Structuring knowledge on how you make international contacts and strengthen your position is indeed an important part of the programme. How do you achieve the best possible result from a multidisciplinary, long-term programme covering many market segments? We are researching what works and what doesnt. That makes it so enjoyable and interesting for me; we are discovering something truly new. When I began, I held a survey among staff at various foreign posts. I asked them about the chances for Dutch design, fashion, and architecture in their country. But also about their wishes for an ideal programme. What, in their opinion, should we definitely do and definitely not do? What they all most certainly agreed upon was that we should watch out for a hit-and-run effect, that we should always provide for a follow-up and always work together with local partners based on local demand. This advice determines our approach. Each time when we have done something somewhere, we weigh the results and look at how we can continue. Thus we build on previous experiences.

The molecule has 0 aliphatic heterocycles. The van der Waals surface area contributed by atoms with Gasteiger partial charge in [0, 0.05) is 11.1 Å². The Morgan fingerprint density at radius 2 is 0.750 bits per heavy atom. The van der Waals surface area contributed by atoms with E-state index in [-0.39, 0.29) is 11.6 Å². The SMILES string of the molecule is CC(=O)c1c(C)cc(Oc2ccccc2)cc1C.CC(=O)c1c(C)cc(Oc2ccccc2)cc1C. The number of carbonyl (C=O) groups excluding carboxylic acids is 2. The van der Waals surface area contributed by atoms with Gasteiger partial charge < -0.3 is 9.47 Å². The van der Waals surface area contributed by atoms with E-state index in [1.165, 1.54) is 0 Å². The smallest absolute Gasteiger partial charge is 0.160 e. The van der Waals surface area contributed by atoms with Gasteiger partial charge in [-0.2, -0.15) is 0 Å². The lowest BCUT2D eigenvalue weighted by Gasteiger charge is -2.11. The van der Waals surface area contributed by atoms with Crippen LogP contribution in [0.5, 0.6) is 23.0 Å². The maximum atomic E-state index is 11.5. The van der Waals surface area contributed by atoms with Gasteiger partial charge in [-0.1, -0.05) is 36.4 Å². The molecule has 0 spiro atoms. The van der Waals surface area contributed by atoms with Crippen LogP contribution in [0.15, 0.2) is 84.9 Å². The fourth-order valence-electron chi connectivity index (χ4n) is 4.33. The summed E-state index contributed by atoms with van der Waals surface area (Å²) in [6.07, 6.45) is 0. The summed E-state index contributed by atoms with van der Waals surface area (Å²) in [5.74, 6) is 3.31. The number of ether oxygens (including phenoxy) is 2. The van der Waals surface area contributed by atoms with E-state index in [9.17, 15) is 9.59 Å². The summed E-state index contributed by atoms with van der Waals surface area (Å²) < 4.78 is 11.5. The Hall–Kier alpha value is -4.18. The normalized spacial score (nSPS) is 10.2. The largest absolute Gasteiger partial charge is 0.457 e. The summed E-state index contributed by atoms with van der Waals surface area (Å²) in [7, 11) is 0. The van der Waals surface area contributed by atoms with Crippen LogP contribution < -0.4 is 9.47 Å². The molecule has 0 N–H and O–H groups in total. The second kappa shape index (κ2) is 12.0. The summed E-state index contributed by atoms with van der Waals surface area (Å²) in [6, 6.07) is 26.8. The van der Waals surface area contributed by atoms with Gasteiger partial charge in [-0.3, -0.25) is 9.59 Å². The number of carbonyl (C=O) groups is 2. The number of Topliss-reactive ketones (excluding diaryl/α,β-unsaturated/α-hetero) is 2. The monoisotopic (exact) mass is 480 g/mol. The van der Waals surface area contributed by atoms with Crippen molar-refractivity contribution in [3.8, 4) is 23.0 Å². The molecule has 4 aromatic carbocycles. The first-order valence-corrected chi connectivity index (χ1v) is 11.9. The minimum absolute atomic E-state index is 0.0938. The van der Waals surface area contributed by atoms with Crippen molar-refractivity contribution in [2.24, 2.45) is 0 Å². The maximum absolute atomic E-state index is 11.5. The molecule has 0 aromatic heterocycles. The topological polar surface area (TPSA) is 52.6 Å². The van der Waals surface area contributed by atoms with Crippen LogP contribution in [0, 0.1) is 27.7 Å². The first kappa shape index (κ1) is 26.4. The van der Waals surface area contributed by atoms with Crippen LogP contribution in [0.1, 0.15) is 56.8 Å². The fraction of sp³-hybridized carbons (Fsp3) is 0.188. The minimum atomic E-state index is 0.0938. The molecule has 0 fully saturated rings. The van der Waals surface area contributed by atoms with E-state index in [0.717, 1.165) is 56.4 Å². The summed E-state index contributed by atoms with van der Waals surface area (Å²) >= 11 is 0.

Occasionally someone will ask me if I don’t find it a shame that the programme will stop after four years. On the contrary, I find that offers fantastic clarity. In these four years we must achieve an effect that is sustainable. After four years you can always see if certain elements are worth continuing. Because although the programme will stop, the partners will carry on. That is the strength of this plan.